Convert from radians to degrees:

$-\frac{3\pi}{8}$

$-\frac{3\pi}{8}$

babyagelesszj
2022-07-15
Answered

Convert from radians to degrees:

$-\frac{3\pi}{8}$

$-\frac{3\pi}{8}$

You can still ask an expert for help

Marisol Morton

Answered 2022-07-16
Author has **13** answers

$-\frac{3\pi}{8}$

$\pi \text{}rad={180}^{\circ}$

$-\frac{3}{8}\pi \text{}rad=-\frac{3}{8}\ast {180}^{\circ}$

$-\frac{3}{8}\pi \text{}rad=-\frac{3}{2\text{\u29f8}4}\ast \text{\u29f8}{90}^{\circ}{45}^{\circ}$

$-\frac{3}{8}\pi \text{}rad=-\frac{{135}^{\circ}}{2}$

$\pi \text{}rad={180}^{\circ}$

$-\frac{3}{8}\pi \text{}rad=-\frac{3}{8}\ast {180}^{\circ}$

$-\frac{3}{8}\pi \text{}rad=-\frac{3}{2\text{\u29f8}4}\ast \text{\u29f8}{90}^{\circ}{45}^{\circ}$

$-\frac{3}{8}\pi \text{}rad=-\frac{{135}^{\circ}}{2}$

Jeffrey Jordon

Answered 2022-07-26
Author has **2581** answers

asked 2022-06-14

Finding the slopes of internal or external angle bisectors, when given the slopes of the sides of a triangle, it's a simple question, the one you can easily find in any textbook of analytic geometry.

But the reverse problem : finding the slopes of the sides of a triangle, when only given the slopes of internal angle bisectors. Is it possible? Is there a straightforward formula for that?

But the reverse problem : finding the slopes of the sides of a triangle, when only given the slopes of internal angle bisectors. Is it possible? Is there a straightforward formula for that?

asked 2022-07-16

Internal angle bisector of $\mathrm{\angle}A$ of triangle $\mathrm{\Delta}ABC$, meets side BC at D. A line drawn through D perpendicular to AD intersects the side AC at P and the side AB at Q. If a, b, c represent the sides of $\mathrm{\Delta}ABC$ then.

(a) $AD=\frac{2bc}{b+c}\mathrm{cos}\frac{A}{2}$

(b) $PQ=\frac{4bc}{b+c}\mathrm{sin}\frac{A}{2}$

(c) The triangle $\mathrm{\Delta}APQ$ is isosceles

(d) AP is HM of b and c

My approach is as follow

This is the rough image that I have drawn

$\frac{\mathrm{cos}\frac{A}{2}}{AD}=\frac{\mathrm{sin}{90}^{o}}{{b}_{1}}$

$\frac{\mathrm{sin}X}{{b}_{2}}=\frac{\mathrm{sin}C}{PD}$

$PD=AD\mathrm{tan}\frac{A}{2}$

$\frac{\mathrm{sin}X}{{b}_{2}}=\frac{\mathrm{sin}C}{PD}\Rightarrow \frac{\mathrm{sin}X}{{b}_{2}}=\frac{\mathrm{sin}C}{AD\mathrm{tan}\frac{A}{2}}$

The official answer is a,b,c and d.

I am not able to approach from here

(a) $AD=\frac{2bc}{b+c}\mathrm{cos}\frac{A}{2}$

(b) $PQ=\frac{4bc}{b+c}\mathrm{sin}\frac{A}{2}$

(c) The triangle $\mathrm{\Delta}APQ$ is isosceles

(d) AP is HM of b and c

My approach is as follow

This is the rough image that I have drawn

$\frac{\mathrm{cos}\frac{A}{2}}{AD}=\frac{\mathrm{sin}{90}^{o}}{{b}_{1}}$

$\frac{\mathrm{sin}X}{{b}_{2}}=\frac{\mathrm{sin}C}{PD}$

$PD=AD\mathrm{tan}\frac{A}{2}$

$\frac{\mathrm{sin}X}{{b}_{2}}=\frac{\mathrm{sin}C}{PD}\Rightarrow \frac{\mathrm{sin}X}{{b}_{2}}=\frac{\mathrm{sin}C}{AD\mathrm{tan}\frac{A}{2}}$

The official answer is a,b,c and d.

I am not able to approach from here

asked 2022-10-12

Let ${A}_{1},{B}_{1},{C}_{1}$ be the tangency points of the intersection of the excircles of a triangle $ABC$ with the sides $BC,CA,AB,$ respectively. Prove that the circumcircles of $AB{B}_{1}$ and $AC{C}_{1}$ meet on a bisector of $\mathrm{\angle}BAC.$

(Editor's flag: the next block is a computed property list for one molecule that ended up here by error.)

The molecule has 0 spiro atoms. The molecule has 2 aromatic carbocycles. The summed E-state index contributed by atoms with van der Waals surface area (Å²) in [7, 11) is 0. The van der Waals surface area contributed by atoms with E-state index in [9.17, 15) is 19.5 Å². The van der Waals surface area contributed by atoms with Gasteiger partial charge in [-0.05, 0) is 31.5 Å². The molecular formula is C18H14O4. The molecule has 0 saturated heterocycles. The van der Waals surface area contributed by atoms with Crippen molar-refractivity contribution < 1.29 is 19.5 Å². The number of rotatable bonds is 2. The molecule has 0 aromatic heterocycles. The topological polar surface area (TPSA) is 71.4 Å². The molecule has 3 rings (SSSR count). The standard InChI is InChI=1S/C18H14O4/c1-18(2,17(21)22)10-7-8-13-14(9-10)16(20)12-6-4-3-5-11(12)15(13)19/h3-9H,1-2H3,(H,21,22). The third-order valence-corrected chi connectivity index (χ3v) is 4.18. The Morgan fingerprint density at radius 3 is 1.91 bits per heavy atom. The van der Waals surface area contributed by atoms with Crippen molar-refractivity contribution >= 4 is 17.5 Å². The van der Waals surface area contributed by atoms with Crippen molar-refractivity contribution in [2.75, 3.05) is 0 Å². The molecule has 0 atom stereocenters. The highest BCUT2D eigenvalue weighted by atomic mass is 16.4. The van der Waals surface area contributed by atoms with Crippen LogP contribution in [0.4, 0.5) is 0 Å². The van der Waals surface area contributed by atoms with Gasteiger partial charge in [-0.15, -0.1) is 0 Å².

What I thought: Circle $(AB{B}_{1})$ has ${\omega}_{1}=b(s-a)$ and circle $(AC{C}_{1})$ has ${v}_{2}=c(s-a)$. Their radical axis is given by $-yc(s-a)+zb(s-a)$ which is equation of A angle bisector and we are done.

What I thought: Circle $(AB{B}_{1})$ has ${\omega}_{1}=b(s-a)$ and circle $(AC{C}_{1})$ has ${v}_{2}=c(s-a)$. Their radical axis is given by $-yc(s-a)+zb(s-a)$ which is equation of A angle bisector and we are done.

asked 2022-08-22

The exterior angle bisectors of $\mathrm{\angle}B$ and $\mathrm{\angle}C$ intersect on point $O$. $\mathrm{\angle}BOC=70\xb0$.

Find $\mathrm{\angle}OAC$.

asked 2022-07-04

The question is as follows:

Let $K(5,12)$, $L(14,0)$ and $M(0,0)$. The line $x+2y=14$ bisects angle $MLK$. Find equations for the bisectors of the angles $KML$ and $MKL$.

Any help will be truly appreciated!

Let $K(5,12)$, $L(14,0)$ and $M(0,0)$. The line $x+2y=14$ bisects angle $MLK$. Find equations for the bisectors of the angles $KML$ and $MKL$.

Any help will be truly appreciated!

asked 2022-07-07

Two lines: ${a}_{1}x+{b}_{1}y+{c}_{1}=0$ and ${a}_{2}x+{b}_{2}y+{c}_{2}=0$ are given. I know that the equation of its bisectors is $\frac{{a}_{1}x+{b}_{1}y+{c}_{1}}{\sqrt{({a}_{1}^{2}+{b}_{1}^{2})}}=\pm \frac{{a}_{2}x+{b}_{2}y+{c}_{2}}{\sqrt{({a}_{2}^{2}+{b}_{2}^{2})}}$ But I intend to find which one is the obtuse angle bisector and which one is the acute angle bisector. I want to find a general formula Assuming ${c}_{1},{c}_{2}$ both are of same sign, I know if ${a}_{1}{a}_{2}+{b}_{1}{b}_{2}>0$ and if we take the positive sign we get the obtuse angle bisector and vice versa. But I want to prove it using general equation of line, I tried to find the angle between bisector and original line i.e. $tan\theta =\frac{{m}_{1}-{m}_{2}}{1+{m}_{1}{m}_{2}}$ and then if it is greater than one it will be of obtuse angle but calculations are tough if we use general equation of line. May anyone give a simple proof of the following statement: "Assuming ${c}_{1},{c}_{2}$ both are of same sign IF ${a}_{1}{a}_{2}+{b}_{1}{b}_{2}>0$ then if we take positive sign we get the obtuse angle bisector".

asked 2022-05-09

Suppose you have a pair of lines passing through origin, $a{x}^{2}+2hxy+b{y}^{2}=0$, how would you find the equation of pair of angle bisectors for this pair of lines. I can do this for 2 separate lines, but I am not able to figure it out for a pair of lines. Can someone please help.